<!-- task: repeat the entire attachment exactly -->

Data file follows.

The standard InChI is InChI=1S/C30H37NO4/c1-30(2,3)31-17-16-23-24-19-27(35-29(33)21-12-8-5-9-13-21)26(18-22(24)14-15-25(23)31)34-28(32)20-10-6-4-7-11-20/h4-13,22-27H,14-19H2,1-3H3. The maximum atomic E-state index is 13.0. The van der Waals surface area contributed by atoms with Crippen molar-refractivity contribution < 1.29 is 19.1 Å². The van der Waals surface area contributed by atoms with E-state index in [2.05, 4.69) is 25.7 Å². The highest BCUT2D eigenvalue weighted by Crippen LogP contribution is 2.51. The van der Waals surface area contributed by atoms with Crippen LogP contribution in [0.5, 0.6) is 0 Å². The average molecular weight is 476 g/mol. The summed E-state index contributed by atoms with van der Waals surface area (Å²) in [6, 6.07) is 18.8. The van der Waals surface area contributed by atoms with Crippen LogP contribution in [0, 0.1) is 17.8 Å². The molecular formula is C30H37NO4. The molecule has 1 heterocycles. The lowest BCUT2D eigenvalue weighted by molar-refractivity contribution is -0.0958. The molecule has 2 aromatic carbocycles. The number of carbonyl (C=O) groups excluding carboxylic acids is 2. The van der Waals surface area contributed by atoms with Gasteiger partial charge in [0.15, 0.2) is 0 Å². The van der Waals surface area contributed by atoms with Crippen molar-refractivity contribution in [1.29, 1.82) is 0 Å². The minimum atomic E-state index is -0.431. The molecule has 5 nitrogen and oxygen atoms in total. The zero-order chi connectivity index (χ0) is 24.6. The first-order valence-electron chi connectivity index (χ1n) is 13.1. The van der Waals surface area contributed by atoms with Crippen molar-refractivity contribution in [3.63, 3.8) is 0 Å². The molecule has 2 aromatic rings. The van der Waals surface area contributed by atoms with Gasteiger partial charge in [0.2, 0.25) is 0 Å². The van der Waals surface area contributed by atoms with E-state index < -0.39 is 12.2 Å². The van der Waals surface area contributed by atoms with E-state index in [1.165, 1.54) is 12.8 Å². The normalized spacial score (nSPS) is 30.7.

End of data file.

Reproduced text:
The standard InChI is InChI=1S/C30H37NO4/c1-30(2,3)31-17-16-23-24-19-27(35-29(33)21-12-8-5-9-13-21)26(18-22(24)14-15-25(23)31)34-28(32)20-10-6-4-7-11-20/h4-13,22-27H,14-19H2,1-3H3. The maximum atomic E-state index is 13.0. The van der Waals surface area contributed by atoms with Crippen molar-refractivity contribution < 1.29 is 19.1 Å². The van der Waals surface area contributed by atoms with E-state index in [2.05, 4.69) is 25.7 Å². The highest BCUT2D eigenvalue weighted by Crippen LogP contribution is 2.51. The van der Waals surface area contributed by atoms with Crippen LogP contribution in [0.5, 0.6) is 0 Å². The average molecular weight is 476 g/mol. The summed E-state index contributed by atoms with van der Waals surface area (Å²) in [6, 6.07) is 18.8. The van der Waals surface area contributed by atoms with Crippen LogP contribution in [0, 0.1) is 17.8 Å². The molecular formula is C30H37NO4. The molecule has 1 heterocycles. The lowest BCUT2D eigenvalue weighted by molar-refractivity contribution is -0.0958. The molecule has 2 aromatic carbocycles. The number of carbonyl (C=O) groups excluding carboxylic acids is 2. The van der Waals surface area contributed by atoms with Gasteiger partial charge in [0.15, 0.2) is 0 Å². The van der Waals surface area contributed by atoms with Crippen molar-refractivity contribution in [1.29, 1.82) is 0 Å². The minimum atomic E-state index is -0.431. The molecule has 5 nitrogen and oxygen atoms in total. The zero-order chi connectivity index (χ0) is 24.6. The first-order valence-electron chi connectivity index (χ1n) is 13.1. The van der Waals surface area contributed by atoms with Crippen molar-refractivity contribution in [3.63, 3.8) is 0 Å². The molecule has 2 aromatic rings. The van der Waals surface area contributed by atoms with Gasteiger partial charge in [0.2, 0.25) is 0 Å². The van der Waals surface area contributed by atoms with E-state index < -0.39 is 12.2 Å². The van der Waals surface area contributed by atoms with E-state index in [1.165, 1.54) is 12.8 Å². The normalized spacial score (nSPS) is 30.7.